Breast cancer characteristics can predict treatment responses and patient outcomes. Treatment decisions are based on the expression of three hormonal receptors: ER, PR and HER2. Hormonal therapies are the mainstay treatment for hormone responsive breast cancer patients, while chemotherapy is the only option for patients with hormone receptor negative tumours. Key challenges are to identify new drugs that are efficacious with fewer undesirable side effects, and to match them with the subtype of breast cancer that will respond.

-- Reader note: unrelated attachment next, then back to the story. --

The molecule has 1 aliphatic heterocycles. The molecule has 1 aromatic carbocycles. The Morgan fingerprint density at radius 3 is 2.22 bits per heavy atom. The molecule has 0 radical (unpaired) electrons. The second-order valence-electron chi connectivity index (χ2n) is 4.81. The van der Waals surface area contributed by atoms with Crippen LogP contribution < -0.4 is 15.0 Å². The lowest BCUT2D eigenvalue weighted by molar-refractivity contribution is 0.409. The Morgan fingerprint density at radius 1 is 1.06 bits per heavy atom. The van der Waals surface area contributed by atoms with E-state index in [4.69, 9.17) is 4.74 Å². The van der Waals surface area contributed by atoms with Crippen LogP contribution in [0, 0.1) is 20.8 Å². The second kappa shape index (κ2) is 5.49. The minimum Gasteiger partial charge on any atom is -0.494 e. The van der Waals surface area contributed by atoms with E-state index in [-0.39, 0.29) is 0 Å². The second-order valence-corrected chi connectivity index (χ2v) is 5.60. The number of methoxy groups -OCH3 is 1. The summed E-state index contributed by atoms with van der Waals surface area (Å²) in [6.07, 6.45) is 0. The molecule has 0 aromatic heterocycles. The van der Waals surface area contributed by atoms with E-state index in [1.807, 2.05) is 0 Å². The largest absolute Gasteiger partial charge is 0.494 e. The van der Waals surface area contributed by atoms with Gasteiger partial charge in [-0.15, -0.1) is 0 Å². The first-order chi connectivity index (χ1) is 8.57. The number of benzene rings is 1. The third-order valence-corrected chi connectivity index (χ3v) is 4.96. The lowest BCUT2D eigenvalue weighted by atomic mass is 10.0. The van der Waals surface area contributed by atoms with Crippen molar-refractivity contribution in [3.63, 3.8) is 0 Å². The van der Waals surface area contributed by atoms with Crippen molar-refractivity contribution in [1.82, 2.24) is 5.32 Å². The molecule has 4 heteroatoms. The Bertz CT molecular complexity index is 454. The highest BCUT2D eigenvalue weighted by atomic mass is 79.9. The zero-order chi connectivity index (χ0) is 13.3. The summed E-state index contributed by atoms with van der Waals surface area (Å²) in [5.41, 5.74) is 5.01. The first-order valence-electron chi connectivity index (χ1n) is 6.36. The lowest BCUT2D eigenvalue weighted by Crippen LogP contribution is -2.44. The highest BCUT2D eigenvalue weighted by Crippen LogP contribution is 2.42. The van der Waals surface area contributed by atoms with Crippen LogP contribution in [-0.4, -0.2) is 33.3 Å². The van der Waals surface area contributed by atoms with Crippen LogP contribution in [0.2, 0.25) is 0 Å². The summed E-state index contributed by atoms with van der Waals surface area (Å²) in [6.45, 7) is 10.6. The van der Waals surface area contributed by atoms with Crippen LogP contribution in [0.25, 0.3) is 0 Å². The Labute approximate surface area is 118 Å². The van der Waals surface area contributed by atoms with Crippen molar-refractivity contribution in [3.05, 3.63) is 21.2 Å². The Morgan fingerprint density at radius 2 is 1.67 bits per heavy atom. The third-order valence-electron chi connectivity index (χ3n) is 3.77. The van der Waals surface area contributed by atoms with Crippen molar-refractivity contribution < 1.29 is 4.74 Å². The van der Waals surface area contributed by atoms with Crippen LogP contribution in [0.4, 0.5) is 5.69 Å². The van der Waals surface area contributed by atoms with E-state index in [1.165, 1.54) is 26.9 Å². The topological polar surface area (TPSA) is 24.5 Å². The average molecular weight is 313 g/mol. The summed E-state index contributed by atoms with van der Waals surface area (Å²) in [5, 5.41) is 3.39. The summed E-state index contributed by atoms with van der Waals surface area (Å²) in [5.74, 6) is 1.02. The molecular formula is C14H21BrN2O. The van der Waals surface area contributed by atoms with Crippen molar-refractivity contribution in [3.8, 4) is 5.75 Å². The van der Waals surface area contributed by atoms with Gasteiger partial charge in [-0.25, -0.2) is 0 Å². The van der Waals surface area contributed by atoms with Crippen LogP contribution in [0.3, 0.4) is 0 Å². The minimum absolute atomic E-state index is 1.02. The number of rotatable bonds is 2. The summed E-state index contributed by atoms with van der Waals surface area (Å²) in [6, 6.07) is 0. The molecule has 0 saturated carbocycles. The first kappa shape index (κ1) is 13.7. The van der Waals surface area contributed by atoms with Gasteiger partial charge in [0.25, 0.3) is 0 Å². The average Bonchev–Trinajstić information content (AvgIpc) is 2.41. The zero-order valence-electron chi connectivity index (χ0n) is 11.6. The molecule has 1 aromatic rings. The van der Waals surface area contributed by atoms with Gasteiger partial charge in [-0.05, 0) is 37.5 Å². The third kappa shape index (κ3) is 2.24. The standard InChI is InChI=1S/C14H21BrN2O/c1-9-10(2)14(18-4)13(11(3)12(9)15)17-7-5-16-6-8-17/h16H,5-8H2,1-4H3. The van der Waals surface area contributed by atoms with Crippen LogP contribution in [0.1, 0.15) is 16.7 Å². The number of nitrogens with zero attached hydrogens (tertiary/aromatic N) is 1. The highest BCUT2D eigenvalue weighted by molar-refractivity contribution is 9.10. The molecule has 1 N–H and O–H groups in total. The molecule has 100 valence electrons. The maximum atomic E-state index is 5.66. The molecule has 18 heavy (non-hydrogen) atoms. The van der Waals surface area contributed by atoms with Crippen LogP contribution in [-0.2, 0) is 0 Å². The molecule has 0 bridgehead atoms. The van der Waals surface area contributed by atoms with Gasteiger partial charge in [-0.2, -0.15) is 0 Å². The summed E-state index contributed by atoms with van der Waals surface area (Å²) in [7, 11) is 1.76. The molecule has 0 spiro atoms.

Smac-mimetics block Inhibitor of APoptosis (IAP) protein function, resulting in cancer cell death. Using patient-derived xenograft (PDX) models, we evaluated the efficacy of the clinical candidate smac-mimetic birinapant on different subtypes of breast cancer. We found a differential sensitivity to birinapant amongst breast cancer subtypes. The Triple Negative Breast Cancers (TNBC) were more sensitive to birinapant compare to ER+ breast cancers. Birinapant killing in TNBC was dependent on TNF, TRAIL and caspases activation. Transcriptomic analysis using the TCGA database revealed that the expression of genes encoding positive regulators of smac-mimetic killing were higher in TNBC in comparison to ER+ breast cancers. Our study demonstrated that a ‘smac-mimetic gene signature’ could be used to predict responsiveness to smac-mimetic and that ER+ expression is responsible for smac-mimetic resistance. Importantly, we showed that the combination of birinapant with chemotherapy was superior to chemotherapy alone in the treatment of TNBC PDX in vivo. Altogether our study provides the rational for the clinical evaluation of smac-mimetic in therapy for TNBC.